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Journalism: Primary Sources
This guide provides access to recommended research resources for journalism
A primary source is "first-hand" information, sources as close as
possible to the origin of the information or idea under study. Primary
sources are contrasted with secondary sources, works that provide
analysis, commentary, or criticism on the primary source. In literary
studies, primary sources are often creative works, including poems,
stories, novels, and so on. In historical studies, primary sources
include written works, recordings, or other source of information from
people who were participants or direct witnesses to the events in
question. Examples of commonly used primary sources include government
documents, memoirs, personal correspondence, oral histories, and
contemporary newspaper accounts.
Access to part of the Rare Book, Manuscript, and Special Collections Library of Duke University, the Hartman Center is one of the nation's preeminent programs for the study of sales, advertising, and marketing.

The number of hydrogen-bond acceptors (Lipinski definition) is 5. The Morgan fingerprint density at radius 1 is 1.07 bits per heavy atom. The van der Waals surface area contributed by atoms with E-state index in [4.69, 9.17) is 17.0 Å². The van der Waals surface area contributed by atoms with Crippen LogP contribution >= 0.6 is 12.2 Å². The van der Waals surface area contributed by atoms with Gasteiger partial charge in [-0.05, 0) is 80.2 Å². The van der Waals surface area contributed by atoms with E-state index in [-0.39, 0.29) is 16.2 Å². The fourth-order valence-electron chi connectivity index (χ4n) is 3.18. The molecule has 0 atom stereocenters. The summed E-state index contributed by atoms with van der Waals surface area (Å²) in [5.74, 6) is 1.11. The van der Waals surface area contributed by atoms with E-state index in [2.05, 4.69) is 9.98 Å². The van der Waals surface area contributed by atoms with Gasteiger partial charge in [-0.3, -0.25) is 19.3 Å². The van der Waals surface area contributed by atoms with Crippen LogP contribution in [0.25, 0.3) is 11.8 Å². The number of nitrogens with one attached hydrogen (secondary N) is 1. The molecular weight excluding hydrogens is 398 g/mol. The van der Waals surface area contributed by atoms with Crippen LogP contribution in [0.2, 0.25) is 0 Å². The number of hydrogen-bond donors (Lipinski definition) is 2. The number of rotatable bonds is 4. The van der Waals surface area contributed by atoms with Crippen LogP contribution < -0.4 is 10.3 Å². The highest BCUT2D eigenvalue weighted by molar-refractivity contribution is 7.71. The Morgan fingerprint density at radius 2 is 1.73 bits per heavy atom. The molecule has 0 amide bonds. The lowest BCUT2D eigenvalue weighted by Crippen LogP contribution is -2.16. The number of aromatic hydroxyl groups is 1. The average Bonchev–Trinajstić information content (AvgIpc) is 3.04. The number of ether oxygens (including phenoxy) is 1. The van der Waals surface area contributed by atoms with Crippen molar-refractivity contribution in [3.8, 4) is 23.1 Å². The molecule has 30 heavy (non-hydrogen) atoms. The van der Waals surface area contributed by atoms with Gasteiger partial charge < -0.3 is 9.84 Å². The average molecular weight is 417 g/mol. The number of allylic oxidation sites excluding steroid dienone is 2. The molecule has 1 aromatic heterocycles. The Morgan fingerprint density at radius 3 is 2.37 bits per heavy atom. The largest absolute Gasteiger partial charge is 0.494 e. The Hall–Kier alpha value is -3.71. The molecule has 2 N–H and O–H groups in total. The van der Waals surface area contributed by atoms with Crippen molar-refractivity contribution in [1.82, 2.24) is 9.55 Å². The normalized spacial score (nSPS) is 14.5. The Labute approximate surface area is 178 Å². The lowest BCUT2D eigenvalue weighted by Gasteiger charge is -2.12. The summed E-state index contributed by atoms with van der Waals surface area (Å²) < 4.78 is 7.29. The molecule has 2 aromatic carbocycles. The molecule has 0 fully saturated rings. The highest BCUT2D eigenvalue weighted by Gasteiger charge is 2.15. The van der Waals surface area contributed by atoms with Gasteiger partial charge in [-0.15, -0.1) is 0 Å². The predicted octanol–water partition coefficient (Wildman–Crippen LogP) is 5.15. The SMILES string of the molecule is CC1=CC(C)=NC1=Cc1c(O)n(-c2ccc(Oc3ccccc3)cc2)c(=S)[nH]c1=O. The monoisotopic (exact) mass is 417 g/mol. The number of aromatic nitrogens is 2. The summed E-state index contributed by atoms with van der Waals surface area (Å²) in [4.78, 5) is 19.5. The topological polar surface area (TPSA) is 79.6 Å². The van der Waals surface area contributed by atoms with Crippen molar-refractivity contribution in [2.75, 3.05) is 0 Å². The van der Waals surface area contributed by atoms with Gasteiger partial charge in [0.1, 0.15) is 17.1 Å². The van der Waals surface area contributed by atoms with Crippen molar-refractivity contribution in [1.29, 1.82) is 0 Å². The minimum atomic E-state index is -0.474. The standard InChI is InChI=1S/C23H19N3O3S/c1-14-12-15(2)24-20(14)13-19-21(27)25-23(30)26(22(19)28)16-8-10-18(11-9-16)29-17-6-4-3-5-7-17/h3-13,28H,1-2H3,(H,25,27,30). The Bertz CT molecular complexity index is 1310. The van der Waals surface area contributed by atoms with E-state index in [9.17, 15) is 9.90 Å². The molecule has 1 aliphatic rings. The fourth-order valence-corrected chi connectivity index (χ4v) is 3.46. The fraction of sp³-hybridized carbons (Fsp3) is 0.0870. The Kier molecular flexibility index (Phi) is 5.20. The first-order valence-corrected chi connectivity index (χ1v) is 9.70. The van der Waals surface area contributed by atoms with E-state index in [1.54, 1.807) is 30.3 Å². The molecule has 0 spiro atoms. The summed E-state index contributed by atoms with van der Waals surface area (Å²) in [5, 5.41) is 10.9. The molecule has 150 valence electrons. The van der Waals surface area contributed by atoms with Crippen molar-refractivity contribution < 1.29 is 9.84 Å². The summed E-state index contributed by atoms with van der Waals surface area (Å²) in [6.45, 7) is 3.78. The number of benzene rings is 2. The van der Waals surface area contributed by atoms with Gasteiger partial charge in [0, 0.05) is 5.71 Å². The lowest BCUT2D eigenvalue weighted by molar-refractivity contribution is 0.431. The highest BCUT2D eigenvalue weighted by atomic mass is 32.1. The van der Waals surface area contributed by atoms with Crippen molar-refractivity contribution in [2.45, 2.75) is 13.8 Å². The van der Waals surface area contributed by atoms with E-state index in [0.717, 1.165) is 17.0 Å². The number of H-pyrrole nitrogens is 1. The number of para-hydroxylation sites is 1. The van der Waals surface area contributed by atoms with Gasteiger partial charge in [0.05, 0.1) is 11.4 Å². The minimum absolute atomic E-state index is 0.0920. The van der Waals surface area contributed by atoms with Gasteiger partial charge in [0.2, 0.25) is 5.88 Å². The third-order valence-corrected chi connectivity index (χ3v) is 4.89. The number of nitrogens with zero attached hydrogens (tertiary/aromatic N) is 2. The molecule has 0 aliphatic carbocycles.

The Online Archive of California (OAC) provides free public access to detailed descriptions of primary resource collections maintained by more than 150 contributing institutions including libraries, special collections, archives, historical societies, and museums throughout California and collections maintained by the 10 University of California (UC) campuses.
Pepperdine University Special Collections and University Archives has contributed a number of collections to the OAC.